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Decreased small-world functional network connectivity and clustering across resting state networks in schizophrenia: an fMRI classification tutorial.

  • Author(s): Anderson, Ariana
  • Cohen, Mark S
  • et al.
Abstract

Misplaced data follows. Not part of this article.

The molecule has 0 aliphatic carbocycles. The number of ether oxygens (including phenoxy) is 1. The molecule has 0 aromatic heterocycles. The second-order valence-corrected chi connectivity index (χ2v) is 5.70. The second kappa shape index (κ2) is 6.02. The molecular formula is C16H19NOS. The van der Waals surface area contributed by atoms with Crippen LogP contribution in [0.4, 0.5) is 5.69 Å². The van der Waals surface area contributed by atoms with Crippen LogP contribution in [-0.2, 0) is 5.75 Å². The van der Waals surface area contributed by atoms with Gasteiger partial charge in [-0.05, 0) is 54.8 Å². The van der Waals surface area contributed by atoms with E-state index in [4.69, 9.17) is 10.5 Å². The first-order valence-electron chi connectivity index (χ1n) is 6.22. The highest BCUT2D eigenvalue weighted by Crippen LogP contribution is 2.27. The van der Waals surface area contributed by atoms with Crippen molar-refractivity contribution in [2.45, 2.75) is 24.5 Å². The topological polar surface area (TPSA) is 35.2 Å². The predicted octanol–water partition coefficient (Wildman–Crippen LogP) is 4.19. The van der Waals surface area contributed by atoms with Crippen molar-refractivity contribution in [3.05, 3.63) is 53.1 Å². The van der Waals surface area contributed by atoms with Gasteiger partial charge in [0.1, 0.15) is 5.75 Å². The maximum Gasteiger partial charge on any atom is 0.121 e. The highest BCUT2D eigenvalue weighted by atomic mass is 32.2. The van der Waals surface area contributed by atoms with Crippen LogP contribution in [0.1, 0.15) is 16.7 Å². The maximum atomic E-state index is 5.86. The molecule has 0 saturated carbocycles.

Functional network connectivity (FNC) is a method of analyzing the temporal relationship of anatomical brain components, comparing the synchronicity between patient groups or conditions. We use functional-connectivity measures between independent components to classify between Schizophrenia patients and healthy controls during resting-state. Connectivity is measured using a variety of graph-theoretic connectivity measures such as graph density, average path length, and small-worldness. The Schizophrenia patients showed significantly less clustering (transitivity) among components than healthy controls (p < 0.05, corrected) with networks less likely to be connected, and also showed lower small-world connectivity than healthy controls. Using only these connectivity measures, an SVM classifier (without parameter tuning) could discriminate between Schizophrenia patients and healthy controls with 65% accuracy, compared to 51% chance. This implies that the global functional connectivity between resting-state networks is altered in Schizophrenia, with networks more likely to be disconnected and behave dissimilarly for diseased patients. We present this research finding as a tutorial using the publicly available COBRE dataset of 146 Schizophrenia patients and healthy controls, provided as part of the 1000 Functional Connectomes Project. We demonstrate preprocessing, using independent component analysis (ICA) to nominate networks, computing graph-theoretic connectivity measures, and finally using these connectivity measures to either classify between patient groups or assess between-group differences using formal hypothesis testing. All necessary code is provided for both running command-line FSL preprocessing, and for computing all statistical measures and SVM classification within R. Collectively, this work presents not just findings of diminished FNC among resting-state networks in Schizophrenia, but also a practical connectivity tutorial.

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